Current Marketing Thoughts
Kevin Van Trump
Kevin Van Trump has over 20 years of experience in the grain and livestock industry.
All time highs in the stock market today, now what?
May 03, 2013
The stock market seems to be trapped in a period where "all news" is "good news." Granted today's employment numbers were better than expected and the market just hit all time highs this morning. Global easing programs and safety nets continue to be put in place. For me I am starting to become a little more concerned that this period of "euphoria" may start to lose its luster. Why you ask? Consider the following:
The price of a stock is nothing more than its perceived "value." As always people buy "value" NOT "price." Hence when the market crashed and bottomed out (MAR-2009), the perceived "value" of stocks for many of our nations greatest companies appeared excessively cheap. Not only cheap in investors eyes, but as companies trimmed the fat, cut back expenses and started to once again turn big profits, they started buying back their own shares. Therefore it is obvious to see the buying frenzy has not been from individual investors or the "mom-and-pops," but rather from the funds and managed money players who were forced to put money at work in the marketplace because of no other real alternatives (Fed dropping the bottom out of rates), and the corporations who have been aggressively buying back their own stock because perceived "value" has been extremely affordable.
Like any other market, "supply" and "demand" is major price determinant. Greater demand (or buying by the corporations) means less supply in the marketplace and therefore higher prices. Same song and dance for stocks. Corporations buying back their own shares takes supply out of the marketplace. Funds aggressively buying shares because the perceived value is cheap also takes shares out of the marketplace. Simple economics...less supply, plus strong demand, equals higher prices. My fear moving forward is that perceived "value" is fading. I am starting to hear more and more talk from fund managers saying the "easy-money" is gone. Finding "real" value is becoming tougher and tougher. Think about it like this, If the market was truly "strong" and standing on its own two-feet, not moving higher on Fed assistance, or decreasing supply, then IPO's would be sailing higher...but they are not. Instead nobody wants to go public after seeing what happened to Facebook, Zynga and Groupon. New issues aren't in the business of buying back their own shares, they are in the game of issuing new shares in order to generate capital. Point is what happens when US corporations stop buying back their own shares and taking available "supply" out of the marketplace? Unless their buying can be replaced by the "mom-and-pops" we may start to slide. As always money-flow remains king. I am not sure if we are there as of yet, but when the corporations start to turn off their buy-back machines we need to be looking for the exit signs.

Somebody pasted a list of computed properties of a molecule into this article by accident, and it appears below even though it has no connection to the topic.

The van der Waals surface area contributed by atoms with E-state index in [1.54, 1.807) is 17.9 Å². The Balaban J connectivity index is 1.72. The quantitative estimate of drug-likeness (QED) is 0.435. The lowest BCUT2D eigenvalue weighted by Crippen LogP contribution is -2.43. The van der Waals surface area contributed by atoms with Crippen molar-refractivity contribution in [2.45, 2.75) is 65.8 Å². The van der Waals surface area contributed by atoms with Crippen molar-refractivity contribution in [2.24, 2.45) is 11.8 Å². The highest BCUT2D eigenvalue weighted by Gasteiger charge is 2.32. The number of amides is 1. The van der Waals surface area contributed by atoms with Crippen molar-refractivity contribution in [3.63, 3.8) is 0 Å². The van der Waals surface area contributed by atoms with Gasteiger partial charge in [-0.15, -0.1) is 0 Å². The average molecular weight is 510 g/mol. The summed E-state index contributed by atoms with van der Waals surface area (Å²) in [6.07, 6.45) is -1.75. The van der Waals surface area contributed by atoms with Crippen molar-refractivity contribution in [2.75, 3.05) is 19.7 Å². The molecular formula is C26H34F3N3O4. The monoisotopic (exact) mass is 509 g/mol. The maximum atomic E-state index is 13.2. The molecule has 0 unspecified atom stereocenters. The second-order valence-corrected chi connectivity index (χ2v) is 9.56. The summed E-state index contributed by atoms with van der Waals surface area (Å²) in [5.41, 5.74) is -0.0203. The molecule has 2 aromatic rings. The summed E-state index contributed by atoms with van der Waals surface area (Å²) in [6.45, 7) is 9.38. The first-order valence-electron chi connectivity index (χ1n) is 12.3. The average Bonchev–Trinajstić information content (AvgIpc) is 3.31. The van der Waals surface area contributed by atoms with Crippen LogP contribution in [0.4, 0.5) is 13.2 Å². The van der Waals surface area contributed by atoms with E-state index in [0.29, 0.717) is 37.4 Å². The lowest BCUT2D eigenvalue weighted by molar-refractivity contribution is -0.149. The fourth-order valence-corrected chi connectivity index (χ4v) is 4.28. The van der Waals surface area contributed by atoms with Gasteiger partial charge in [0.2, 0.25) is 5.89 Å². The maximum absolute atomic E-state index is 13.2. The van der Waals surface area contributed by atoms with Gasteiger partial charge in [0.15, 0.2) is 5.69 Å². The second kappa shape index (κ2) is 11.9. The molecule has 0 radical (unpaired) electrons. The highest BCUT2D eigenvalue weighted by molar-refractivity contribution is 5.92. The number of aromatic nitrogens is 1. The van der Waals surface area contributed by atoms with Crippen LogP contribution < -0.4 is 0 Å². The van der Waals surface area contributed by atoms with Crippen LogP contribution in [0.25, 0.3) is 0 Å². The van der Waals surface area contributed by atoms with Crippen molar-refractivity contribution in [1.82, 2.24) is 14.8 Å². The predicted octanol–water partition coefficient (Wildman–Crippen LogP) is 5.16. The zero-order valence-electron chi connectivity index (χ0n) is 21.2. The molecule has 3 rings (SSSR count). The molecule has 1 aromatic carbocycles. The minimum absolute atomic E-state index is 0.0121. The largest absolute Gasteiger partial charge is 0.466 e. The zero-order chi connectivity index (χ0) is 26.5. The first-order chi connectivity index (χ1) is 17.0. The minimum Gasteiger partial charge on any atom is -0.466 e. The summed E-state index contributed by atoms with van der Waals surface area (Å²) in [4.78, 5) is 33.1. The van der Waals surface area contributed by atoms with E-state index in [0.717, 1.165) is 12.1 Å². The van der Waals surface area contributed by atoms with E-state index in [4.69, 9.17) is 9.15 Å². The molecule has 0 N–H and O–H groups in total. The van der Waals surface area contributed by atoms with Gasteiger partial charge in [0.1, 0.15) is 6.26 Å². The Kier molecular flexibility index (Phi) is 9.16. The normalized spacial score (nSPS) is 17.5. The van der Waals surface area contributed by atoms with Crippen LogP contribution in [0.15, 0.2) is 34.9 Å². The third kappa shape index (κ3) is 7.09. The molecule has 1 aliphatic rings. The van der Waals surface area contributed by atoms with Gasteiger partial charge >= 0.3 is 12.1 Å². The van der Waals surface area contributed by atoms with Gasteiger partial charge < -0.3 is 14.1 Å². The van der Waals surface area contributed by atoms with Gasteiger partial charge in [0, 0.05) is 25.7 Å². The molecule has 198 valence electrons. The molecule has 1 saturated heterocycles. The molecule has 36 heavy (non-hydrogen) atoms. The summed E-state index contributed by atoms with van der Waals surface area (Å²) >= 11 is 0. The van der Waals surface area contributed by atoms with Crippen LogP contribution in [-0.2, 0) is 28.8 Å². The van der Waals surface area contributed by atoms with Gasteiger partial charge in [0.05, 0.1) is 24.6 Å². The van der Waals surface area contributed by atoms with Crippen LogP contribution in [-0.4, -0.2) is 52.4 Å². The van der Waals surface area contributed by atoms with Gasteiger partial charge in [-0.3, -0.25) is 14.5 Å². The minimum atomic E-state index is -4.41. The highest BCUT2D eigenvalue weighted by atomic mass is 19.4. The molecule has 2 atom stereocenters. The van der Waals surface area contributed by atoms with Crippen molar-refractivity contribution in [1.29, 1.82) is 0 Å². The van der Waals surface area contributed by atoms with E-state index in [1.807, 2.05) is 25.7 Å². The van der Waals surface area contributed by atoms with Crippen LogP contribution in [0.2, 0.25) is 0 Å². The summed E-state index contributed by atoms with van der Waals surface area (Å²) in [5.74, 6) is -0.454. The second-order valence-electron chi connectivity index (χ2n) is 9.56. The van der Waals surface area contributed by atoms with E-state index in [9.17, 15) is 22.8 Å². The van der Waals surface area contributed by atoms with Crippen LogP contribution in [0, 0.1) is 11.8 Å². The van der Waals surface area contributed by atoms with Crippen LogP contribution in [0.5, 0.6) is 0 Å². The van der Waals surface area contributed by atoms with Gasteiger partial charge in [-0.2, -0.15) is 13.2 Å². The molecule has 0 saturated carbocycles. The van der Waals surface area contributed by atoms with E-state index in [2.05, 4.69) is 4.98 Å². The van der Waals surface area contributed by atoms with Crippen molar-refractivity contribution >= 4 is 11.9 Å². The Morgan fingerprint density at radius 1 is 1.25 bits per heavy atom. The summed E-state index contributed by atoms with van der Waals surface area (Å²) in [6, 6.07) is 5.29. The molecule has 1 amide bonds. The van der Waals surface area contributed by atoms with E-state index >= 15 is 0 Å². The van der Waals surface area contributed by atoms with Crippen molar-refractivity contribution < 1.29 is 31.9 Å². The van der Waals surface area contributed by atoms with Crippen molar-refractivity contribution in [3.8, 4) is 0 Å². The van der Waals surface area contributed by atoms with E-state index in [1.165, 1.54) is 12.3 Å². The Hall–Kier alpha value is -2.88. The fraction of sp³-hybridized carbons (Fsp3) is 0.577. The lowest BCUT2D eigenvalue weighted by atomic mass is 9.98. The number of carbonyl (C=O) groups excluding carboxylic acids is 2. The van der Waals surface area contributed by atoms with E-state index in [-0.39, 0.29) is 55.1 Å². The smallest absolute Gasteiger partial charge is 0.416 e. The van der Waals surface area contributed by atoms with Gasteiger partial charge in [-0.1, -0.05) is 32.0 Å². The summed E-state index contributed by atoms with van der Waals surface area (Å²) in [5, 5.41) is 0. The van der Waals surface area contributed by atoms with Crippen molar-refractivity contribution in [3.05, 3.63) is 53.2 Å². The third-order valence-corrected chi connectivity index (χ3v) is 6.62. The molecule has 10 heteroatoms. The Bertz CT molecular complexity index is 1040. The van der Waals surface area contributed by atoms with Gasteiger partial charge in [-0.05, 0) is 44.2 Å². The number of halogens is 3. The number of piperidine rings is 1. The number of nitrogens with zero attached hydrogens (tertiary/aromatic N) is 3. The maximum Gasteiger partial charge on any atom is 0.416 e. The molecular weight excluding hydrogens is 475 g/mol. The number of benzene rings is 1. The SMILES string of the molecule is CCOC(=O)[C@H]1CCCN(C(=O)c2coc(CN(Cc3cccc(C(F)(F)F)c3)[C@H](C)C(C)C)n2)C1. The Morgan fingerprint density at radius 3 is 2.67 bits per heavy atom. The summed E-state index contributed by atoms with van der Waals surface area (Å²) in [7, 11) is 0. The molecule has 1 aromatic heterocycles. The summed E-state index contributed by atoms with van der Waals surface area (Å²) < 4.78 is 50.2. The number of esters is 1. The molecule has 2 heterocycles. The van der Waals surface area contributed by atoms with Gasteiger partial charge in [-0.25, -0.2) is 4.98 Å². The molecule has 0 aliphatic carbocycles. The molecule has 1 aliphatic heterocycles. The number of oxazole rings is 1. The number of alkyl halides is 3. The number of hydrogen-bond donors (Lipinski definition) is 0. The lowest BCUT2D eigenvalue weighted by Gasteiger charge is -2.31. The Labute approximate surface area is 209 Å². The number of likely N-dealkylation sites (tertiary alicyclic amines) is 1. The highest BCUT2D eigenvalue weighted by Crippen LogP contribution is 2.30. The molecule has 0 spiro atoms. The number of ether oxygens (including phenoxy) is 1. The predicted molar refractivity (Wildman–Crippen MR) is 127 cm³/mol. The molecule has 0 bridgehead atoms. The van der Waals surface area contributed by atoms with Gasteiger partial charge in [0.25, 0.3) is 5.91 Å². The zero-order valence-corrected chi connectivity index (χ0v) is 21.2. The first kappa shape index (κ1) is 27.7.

EXAMPLE: In case you haven't heard, Apple is jumping on the buy-back bandwagon. Just last week they announced a $60 billion share buyback plan, the largest ever in corporate history, representing about 15% of all their outstanding shares. On the outside you have to believe they are hopping that by eliminating shares, demand will increase and prices will in turn move higher. I am afraid there is a lot more to it than just that. As you probably know, Apple is sitting on close to $150 billion in cash. The problem is about two-thirds of their cash is is held overseas. Meaning Apple would have to pay fortunes in US income tax if it were to use that money here at home. In "playing the game," Apple has decided to simply borrow the money from bankers here at home to fund their massive stock buy-back program. It's a no brainer! Assume Apple goes out and borrows the money at an interest rate of 3% (which is not unrealistic), then uses the money to buy-back its own stock at the current price of between $400 and $450 a share. Keep in mind for each share Apple buys-back they ultimately reduce their annual dividend payment by $12.20 a share. Assuming they are going to buy-back 140-150 million shares, they will be saving close to $1.8 billion in annual dividend payments. Wow, thats convenient. If you figure up the the annual interest they will be paying on $60 billion, at 3% it comes to right around $1.8 billion. Sounds like a perfect wash right??? Wrong! Even better, Apple understand, like other US corporations that interest is tax-deductible...dividends are NOT!
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